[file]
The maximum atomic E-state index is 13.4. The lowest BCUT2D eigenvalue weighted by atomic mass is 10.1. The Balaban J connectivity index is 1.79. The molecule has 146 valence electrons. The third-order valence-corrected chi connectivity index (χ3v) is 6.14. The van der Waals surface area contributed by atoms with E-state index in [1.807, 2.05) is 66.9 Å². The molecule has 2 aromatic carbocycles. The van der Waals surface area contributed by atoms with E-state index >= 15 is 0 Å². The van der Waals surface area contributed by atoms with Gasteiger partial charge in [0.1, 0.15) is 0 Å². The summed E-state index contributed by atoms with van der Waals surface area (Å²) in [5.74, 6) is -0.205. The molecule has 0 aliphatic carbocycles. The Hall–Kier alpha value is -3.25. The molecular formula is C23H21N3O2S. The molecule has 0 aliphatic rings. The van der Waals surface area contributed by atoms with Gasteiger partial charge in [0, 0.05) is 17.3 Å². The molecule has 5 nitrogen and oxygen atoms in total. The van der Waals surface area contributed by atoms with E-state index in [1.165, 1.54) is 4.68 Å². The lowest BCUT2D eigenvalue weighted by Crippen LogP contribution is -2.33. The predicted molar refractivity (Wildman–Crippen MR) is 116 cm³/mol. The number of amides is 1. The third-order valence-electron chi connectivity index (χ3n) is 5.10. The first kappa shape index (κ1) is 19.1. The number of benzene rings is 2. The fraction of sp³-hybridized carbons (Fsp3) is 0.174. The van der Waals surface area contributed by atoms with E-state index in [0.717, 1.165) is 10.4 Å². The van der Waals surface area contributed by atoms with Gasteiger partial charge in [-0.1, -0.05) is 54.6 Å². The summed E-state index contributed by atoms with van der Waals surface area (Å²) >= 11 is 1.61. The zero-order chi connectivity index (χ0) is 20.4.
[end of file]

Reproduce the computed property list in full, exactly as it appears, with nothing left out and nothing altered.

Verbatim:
The maximum atomic E-state index is 13.4. The lowest BCUT2D eigenvalue weighted by atomic mass is 10.1. The Balaban J connectivity index is 1.79. The molecule has 146 valence electrons. The third-order valence-corrected chi connectivity index (χ3v) is 6.14. The van der Waals surface area contributed by atoms with E-state index in [1.807, 2.05) is 66.9 Å². The molecule has 2 aromatic carbocycles. The van der Waals surface area contributed by atoms with E-state index >= 15 is 0 Å². The van der Waals surface area contributed by atoms with Gasteiger partial charge in [0.1, 0.15) is 0 Å². The summed E-state index contributed by atoms with van der Waals surface area (Å²) in [5.74, 6) is -0.205. The molecule has 0 aliphatic carbocycles. The Hall–Kier alpha value is -3.25. The molecular formula is C23H21N3O2S. The molecule has 0 aliphatic rings. The van der Waals surface area contributed by atoms with Gasteiger partial charge in [0, 0.05) is 17.3 Å². The molecule has 5 nitrogen and oxygen atoms in total. The van der Waals surface area contributed by atoms with E-state index in [1.165, 1.54) is 4.68 Å². The lowest BCUT2D eigenvalue weighted by Crippen LogP contribution is -2.33. The predicted molar refractivity (Wildman–Crippen MR) is 116 cm³/mol. The number of amides is 1. The third-order valence-electron chi connectivity index (χ3n) is 5.10. The first kappa shape index (κ1) is 19.1. The number of benzene rings is 2. The fraction of sp³-hybridized carbons (Fsp3) is 0.174. The van der Waals surface area contributed by atoms with E-state index in [0.717, 1.165) is 10.4 Å². The van der Waals surface area contributed by atoms with Gasteiger partial charge in [-0.1, -0.05) is 54.6 Å². The summed E-state index contributed by atoms with van der Waals surface area (Å²) >= 11 is 1.61. The zero-order chi connectivity index (χ0) is 20.4.